It is true, you will not encounter many from this generation in the workforce, but it does happen. Look at the great actress Betty White who is still going strong at 98 years old. Clearly, she has a great deal to offer to younger actors. In general, it will be rare to work with anyone in this age group, but their experience and knowledge of the world cannot be overlooked.
Baby Boomers 1945 to 1964
A recent Gallup poll found that about a third of the workforce is made up of Baby Boomers. Many no longer want to retire at 65 but wish to continue working. Many say that they never plan on retiring.
Interestingly, Baby Boomers are very loyal, and most have remained on the job for at least 15 years or longer. They tend to also be very motivated to keep up with the competition of the younger generations. Without a doubt, they bring a strong work ethic and expansive skills to any position.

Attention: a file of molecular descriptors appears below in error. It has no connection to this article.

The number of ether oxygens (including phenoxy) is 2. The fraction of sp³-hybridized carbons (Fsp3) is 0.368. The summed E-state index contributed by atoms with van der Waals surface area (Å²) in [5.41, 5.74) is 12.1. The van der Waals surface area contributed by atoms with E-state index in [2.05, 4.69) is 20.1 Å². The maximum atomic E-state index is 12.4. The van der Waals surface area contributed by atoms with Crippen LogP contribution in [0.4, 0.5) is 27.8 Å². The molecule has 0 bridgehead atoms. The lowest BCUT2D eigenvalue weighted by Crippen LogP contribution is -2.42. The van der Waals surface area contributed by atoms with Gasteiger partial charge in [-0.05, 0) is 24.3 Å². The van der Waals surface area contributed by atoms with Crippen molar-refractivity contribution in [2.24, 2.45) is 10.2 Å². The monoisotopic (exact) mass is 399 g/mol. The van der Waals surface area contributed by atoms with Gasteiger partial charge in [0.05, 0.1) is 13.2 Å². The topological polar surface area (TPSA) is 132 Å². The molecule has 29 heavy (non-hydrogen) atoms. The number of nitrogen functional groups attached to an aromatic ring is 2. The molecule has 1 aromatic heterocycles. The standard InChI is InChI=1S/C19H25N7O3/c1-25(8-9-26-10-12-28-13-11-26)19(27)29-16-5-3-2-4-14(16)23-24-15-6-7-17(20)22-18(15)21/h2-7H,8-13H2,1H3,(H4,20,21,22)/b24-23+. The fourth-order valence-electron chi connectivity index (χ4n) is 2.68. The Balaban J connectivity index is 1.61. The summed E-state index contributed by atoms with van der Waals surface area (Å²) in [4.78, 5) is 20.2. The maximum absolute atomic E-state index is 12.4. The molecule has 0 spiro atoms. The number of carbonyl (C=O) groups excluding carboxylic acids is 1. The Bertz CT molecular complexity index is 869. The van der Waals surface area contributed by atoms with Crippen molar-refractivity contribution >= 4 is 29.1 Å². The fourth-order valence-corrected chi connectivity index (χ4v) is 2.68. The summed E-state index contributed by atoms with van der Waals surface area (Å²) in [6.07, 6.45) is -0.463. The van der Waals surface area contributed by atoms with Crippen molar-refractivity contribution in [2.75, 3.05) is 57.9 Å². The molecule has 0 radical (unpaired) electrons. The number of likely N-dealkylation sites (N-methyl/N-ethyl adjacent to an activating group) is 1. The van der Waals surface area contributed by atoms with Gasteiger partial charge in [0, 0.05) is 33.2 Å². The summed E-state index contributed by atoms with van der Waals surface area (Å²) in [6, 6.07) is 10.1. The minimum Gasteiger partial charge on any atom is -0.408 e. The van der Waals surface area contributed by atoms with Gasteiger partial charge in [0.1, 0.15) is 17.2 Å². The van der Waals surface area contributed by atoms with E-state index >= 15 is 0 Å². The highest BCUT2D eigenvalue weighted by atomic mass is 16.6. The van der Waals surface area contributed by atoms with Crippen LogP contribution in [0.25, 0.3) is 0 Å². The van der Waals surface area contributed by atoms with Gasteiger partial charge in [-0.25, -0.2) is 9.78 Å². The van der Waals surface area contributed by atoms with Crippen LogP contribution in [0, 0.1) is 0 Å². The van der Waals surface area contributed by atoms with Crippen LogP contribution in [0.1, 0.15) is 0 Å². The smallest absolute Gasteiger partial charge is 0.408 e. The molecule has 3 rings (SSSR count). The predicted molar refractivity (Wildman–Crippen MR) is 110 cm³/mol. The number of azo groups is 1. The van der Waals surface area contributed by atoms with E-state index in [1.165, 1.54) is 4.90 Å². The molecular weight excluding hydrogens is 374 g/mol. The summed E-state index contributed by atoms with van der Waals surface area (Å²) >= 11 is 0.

Generation X 1965 to 1979
GenerationXmembershaveriseninthe workforcetotake their placealongside BabyBoomers.Sadly, theyareoftenoverlooked.A recentstudybytheHarvard Business Review found that Generation X is often overlooked for promotions and in many instances, the promotion rate is from 20 to 30 percent lower than Millennials. Sadly, the lack of acknowledgment is one of the reasons why so many opt to quit and move on to another company. Gen Xer’s are highly intelligent, self-reliant, and tend to stay with a company for around five years.
Millennials 1981 and 1996
Millennials are the largest generation in the workforce. They tend to be exceptionally tech-savvy, ambitious, and highly educated.